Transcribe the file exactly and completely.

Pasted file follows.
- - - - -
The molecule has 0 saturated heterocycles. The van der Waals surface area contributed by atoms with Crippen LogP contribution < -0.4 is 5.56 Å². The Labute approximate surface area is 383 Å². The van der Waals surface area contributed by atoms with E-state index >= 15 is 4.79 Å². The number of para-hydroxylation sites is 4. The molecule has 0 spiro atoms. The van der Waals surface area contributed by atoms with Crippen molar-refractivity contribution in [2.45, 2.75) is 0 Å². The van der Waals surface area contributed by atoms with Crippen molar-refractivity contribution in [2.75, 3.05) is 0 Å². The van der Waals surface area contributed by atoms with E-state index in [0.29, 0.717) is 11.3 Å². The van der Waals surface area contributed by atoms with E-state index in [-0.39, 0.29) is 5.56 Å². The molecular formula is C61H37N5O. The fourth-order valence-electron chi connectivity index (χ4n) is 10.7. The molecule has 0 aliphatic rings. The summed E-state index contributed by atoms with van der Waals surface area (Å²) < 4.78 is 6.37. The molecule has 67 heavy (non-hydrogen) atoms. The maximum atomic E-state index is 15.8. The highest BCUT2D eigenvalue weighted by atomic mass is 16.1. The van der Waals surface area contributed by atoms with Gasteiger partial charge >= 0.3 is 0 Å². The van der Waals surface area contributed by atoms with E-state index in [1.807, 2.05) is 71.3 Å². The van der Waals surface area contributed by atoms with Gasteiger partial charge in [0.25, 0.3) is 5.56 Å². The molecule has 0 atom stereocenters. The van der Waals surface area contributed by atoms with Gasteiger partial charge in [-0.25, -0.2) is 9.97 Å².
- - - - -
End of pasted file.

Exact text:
The molecule has 0 saturated heterocycles. The van der Waals surface area contributed by atoms with Crippen LogP contribution < -0.4 is 5.56 Å². The Labute approximate surface area is 383 Å². The van der Waals surface area contributed by atoms with E-state index >= 15 is 4.79 Å². The number of para-hydroxylation sites is 4. The molecule has 0 spiro atoms. The van der Waals surface area contributed by atoms with Crippen molar-refractivity contribution in [2.45, 2.75) is 0 Å². The van der Waals surface area contributed by atoms with Crippen molar-refractivity contribution in [2.75, 3.05) is 0 Å². The van der Waals surface area contributed by atoms with E-state index in [0.29, 0.717) is 11.3 Å². The van der Waals surface area contributed by atoms with E-state index in [-0.39, 0.29) is 5.56 Å². The molecular formula is C61H37N5O. The fourth-order valence-electron chi connectivity index (χ4n) is 10.7. The molecule has 0 aliphatic rings. The summed E-state index contributed by atoms with van der Waals surface area (Å²) < 4.78 is 6.37. The molecule has 67 heavy (non-hydrogen) atoms. The maximum atomic E-state index is 15.8. The highest BCUT2D eigenvalue weighted by atomic mass is 16.1. The van der Waals surface area contributed by atoms with Gasteiger partial charge >= 0.3 is 0 Å². The van der Waals surface area contributed by atoms with E-state index in [1.807, 2.05) is 71.3 Å². The van der Waals surface area contributed by atoms with Gasteiger partial charge in [0.25, 0.3) is 5.56 Å². The molecule has 0 atom stereocenters. The van der Waals surface area contributed by atoms with Gasteiger partial charge in [-0.25, -0.2) is 9.97 Å².